Custard Sauce


2 cups milk
3 eggs
3 teaspoons cornstarch
2 tablespoons sugar
½ teaspoon vanilla extract

  • In a medium bowl, mix cornstarch with a little water to form a smooth paste. Add eggs, 4 tablespoon of the milk, and whisk together until smooth.
  • Put remaining milk in a medium saucepan and heat to just below boiling point. Pour hot milk into bowl with egg, cornstarch, milk mixture, and whisk together.
  • Return custard to pan and heat gently over a medium low heat, whisking constantly until thickened. Stir in vanilla extract.

Serve hot over apple crumble.

Look what my Sweetie Pie got me for Valentine's Day.

Thursday, February 12, 2009

Dental Dilemma

Well folks, it’s been fun and games around here these past few weeks. To say I’ve been having a few problems with my teeth would be putting it mildly. Although it’s not so much the teeth that are the problem as the gums. Apparently, when you get to my age it’s not tooth decay you need to worry about, but rotting gums.

It’s my own fault, since moving to the US I’ve been very erratic about dental visits, back in England, I used to go religiously every six months. But here it’s just so bloody expensive, even when you have insurance. Hell, you need to re-mortgage the house just to get your teeth cleaned. Mind you, sad to say, I hear things have gone much the same way in England. What’s the National health Service coming to, I wonder?

Anyway, when I began experiencing some discomfort in an area of my gums, I thought, uh oh this feels expensive. But I did go and get it checked out – even though I did have to wait five weeks for an appointment. They took a whole bunch of x-rays, and scared me to death by telling me I definitely had something going on back there, but they didn’t know what. Of course, in my mind it had to be cancer of the jaw, at the very least. They also said I had lost quite a bit of bone around my teeth, so they were referring me to a periodontist. Needless to say, the nearest one was 50 miles away in Joplin, Missouri. (Sigh!)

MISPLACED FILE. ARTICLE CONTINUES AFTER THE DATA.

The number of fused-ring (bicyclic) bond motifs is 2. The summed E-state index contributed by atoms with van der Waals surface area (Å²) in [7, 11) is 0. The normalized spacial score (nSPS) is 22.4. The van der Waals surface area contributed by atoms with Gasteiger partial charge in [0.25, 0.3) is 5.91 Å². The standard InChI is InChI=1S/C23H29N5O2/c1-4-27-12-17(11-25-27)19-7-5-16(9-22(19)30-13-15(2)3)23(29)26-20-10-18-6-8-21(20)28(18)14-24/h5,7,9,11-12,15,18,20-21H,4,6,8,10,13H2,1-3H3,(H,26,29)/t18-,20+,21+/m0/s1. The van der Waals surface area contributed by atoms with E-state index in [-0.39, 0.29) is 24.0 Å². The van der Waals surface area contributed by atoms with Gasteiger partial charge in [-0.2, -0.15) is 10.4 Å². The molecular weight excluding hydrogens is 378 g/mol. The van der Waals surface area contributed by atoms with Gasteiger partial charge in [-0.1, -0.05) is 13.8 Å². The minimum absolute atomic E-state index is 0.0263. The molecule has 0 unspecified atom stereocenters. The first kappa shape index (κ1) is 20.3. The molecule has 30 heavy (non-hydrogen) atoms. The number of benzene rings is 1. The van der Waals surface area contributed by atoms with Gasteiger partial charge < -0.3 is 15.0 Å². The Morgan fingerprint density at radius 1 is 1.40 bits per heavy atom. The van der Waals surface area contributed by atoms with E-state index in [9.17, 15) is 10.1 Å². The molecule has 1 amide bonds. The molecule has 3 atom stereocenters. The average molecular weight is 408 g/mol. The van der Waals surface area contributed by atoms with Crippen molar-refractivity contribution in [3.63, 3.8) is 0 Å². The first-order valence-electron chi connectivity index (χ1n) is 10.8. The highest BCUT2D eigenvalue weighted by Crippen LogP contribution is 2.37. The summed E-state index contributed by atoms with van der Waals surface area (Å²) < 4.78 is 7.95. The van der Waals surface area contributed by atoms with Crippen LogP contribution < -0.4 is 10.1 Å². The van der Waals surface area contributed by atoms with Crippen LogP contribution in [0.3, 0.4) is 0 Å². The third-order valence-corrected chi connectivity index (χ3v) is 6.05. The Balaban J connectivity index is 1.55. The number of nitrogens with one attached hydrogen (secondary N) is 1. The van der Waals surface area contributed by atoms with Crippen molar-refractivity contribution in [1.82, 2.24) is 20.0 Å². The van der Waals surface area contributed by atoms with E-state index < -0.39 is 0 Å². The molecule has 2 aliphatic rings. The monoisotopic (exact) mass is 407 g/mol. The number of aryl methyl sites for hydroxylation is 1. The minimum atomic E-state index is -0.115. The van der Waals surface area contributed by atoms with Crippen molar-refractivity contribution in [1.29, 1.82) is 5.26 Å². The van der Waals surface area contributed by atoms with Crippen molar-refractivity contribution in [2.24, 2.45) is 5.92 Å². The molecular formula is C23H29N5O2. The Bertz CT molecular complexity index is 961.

To cut a long story short, it turns out my bite was out of line and needed correcting, and I had gum disease which was causing the bone loss. This resulted in spending four (yes, 4 hours!) in the chair on Tuesday, having my teeth sandblasted, sorry, deep cleaned and ground back into place. By the time I staggered from the office, my jaw felt like I had gone ten rounds with Mohammed Ali.

But it gets worse, she put all this packing around my gums, and put me on a liquid diet for a week, and soft foods for a week after that. "What about my blog?" I wailed, "my readers don’t want to look at a can of Ensure." It was to no avail, so I told Mick to get extra wine in, and resigned myself to my predicament. ;-)